Leukemia Fact Sheet
CIRM funds cancer research including basic research into cancer stem cells, the cells that many researchers believe are at the heart of cancer. Other projects are moving the basic research toward new therapies, including one clinical trial that is already underway.
If you want to learn more about CIRM funding decisions or make a comment directly to our board, join us at a public meeting. You can find agendas for upcoming public meetings on our meetings page.
Find clinical trials:
CIRM does not track stem cell clinical trials. If you or a family member is interested in participating in a clinical trial, please see the national trial database to find a trial near you: clinicaltrials.gov
Stem cell research for leukemia
Leukemia is a cancer of the blood cells. The stem cells in the bone marrow normally form all cells of the blood system, including the red blood cells, platelets, and immune cells. In people with leukemia, the bone marrow stem cells create abnormal immune cells that aren’t able to carry out their normal job of fighting infection.
Eventually, these abnormal cells crowd out the normal blood cells. Without a sufficient population of working blood cells, people with leukemia develop symptoms such as anemia, bleeding and infections.
Recent research has shown that in addition to these abnormal white cells, leukemia patients also have a small population of cells called leukemia stem cells. Scientists suspect that these cells evade treatments that kill leukemia cells and then later go on to cause a relapse. The goal of stem cell research for leukemia is to find ways of destroying these leukemia stem cells.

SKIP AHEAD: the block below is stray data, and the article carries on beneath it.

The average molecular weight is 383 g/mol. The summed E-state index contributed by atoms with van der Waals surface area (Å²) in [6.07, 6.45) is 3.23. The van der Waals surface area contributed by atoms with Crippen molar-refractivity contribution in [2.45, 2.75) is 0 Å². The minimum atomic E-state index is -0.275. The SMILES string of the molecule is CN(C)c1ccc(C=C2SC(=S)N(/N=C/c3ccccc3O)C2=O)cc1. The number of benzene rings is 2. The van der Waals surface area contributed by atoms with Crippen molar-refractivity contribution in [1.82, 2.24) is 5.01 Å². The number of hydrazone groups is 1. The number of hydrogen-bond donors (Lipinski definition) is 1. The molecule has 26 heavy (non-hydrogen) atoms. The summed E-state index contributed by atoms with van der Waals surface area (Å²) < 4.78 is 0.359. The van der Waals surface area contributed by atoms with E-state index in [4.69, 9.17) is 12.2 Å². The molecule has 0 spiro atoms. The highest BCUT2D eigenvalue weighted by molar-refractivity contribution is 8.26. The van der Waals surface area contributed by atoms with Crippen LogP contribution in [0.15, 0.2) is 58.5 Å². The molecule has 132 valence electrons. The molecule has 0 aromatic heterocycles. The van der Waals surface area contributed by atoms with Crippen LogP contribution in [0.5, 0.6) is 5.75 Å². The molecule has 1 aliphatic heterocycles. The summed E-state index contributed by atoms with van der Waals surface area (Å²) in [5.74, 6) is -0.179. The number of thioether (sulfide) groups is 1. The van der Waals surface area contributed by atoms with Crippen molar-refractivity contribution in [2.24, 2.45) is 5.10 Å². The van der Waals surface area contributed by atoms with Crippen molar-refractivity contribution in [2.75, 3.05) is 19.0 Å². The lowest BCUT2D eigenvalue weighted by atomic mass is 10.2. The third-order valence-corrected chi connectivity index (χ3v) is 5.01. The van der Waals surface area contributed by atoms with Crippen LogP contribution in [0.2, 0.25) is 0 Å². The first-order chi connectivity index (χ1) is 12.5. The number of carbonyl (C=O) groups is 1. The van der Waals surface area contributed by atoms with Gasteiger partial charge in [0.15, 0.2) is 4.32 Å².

Catriona Jamieson of the UC San Diego Moores Cancer Center discusses a clinical trial for a pre-leukemia condition that was based in part on CIRM funding
University of California, San Diego
The group led by researchers at the University of California, San Diego will test drug candidates already in use or under evaluation in the pharmaceutical industry to see which are most effective at eradicating the leukemia stem cells in a lab dish. Once they have identified drugs that seem effective in the lab dish, they will begin testing those drugs in other models of leukemia.
The Stanford University team has found a protein on the surface of leukemia stem cells that protects those cells from elimination by the patient’s own immune system. They call this protein a “don’t eat me” signal. They will create an antibody therapy that blocks that protein and makes the leukemia stem cell available to be attacked and destroyed by the immune system.
CIRM Grants Targeting Leukemia
CIRM Leukemia Videos
News and Information
- CIRMResearch Blog entries on cancer research progress
- Leukemia under the microscope (San Diego Union Tribune)
- Bad Seeds: Cancer's Ultimate Source (Stanford Medicine)
- The True Seeds of Cancer (Stanford Medicine)
- From Bench to Bedside in a Year (UC San Diego)
- Living with Leukemia: Theresa Blanda (CIRM)